Taking apart an old vacuum cleaner
is something I would reccomend
everyone do at least once in their
The powerful motor drives a fan
as doc said, but the fan is speci-
ally engineered. It is two thin
plates of sheet metal and the
blades are curved pieces of metal
that separate the two plates.
There is a large hole in one of
the plates. When the motor spins
the fan air is thrown out radially
from between the plates. This
causes more air to be sucked into
The air is blown into the dust bag
where the dust is trapped and the
"filtered" air is squeezed back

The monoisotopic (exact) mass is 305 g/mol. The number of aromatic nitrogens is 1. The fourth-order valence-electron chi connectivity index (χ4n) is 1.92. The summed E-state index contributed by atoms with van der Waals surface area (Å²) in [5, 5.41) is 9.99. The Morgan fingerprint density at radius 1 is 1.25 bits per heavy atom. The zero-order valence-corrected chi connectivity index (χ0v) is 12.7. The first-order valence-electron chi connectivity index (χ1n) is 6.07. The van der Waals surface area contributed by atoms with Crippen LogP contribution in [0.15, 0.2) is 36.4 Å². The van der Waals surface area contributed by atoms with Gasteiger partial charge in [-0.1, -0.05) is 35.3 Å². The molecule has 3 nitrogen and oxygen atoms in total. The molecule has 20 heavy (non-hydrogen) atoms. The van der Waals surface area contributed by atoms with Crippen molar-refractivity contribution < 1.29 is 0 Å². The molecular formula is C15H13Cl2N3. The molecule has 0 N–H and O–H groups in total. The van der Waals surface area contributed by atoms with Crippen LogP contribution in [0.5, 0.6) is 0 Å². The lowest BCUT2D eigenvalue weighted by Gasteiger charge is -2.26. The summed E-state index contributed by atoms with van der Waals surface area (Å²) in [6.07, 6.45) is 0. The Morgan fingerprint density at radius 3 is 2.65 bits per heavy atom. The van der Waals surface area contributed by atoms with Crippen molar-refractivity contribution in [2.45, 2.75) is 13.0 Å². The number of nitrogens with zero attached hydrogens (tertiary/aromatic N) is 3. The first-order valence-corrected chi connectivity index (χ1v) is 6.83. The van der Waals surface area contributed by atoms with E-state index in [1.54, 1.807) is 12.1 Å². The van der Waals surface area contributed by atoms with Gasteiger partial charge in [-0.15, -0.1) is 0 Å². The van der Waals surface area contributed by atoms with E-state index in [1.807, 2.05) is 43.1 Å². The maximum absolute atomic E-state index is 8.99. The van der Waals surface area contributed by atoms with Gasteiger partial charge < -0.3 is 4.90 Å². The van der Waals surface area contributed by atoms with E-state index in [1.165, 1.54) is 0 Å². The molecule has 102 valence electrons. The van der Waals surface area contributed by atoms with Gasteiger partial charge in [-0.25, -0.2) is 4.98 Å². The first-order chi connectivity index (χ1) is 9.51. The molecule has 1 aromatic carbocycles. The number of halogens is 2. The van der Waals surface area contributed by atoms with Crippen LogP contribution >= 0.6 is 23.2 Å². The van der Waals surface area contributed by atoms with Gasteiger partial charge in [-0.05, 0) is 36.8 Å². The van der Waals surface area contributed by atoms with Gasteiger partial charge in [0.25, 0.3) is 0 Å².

out into the atmosphere through
the pores in the bag and its cover.
The motor also drives a revolving
brush via a belt which loosens
dirt fron the carpet and helps
throw it up into the fan blade.
When you suck up a penny or screw
the machine will complain. This is
the object encountering the fan.
Some less well engineered vacuums
have plastic fan blades that you
can break if you suck up anything
of substance. Some vacuums are
rigged so that everything coming
in actually bypasses the fan. The
one I had like this wasn't as
powerful as the other type.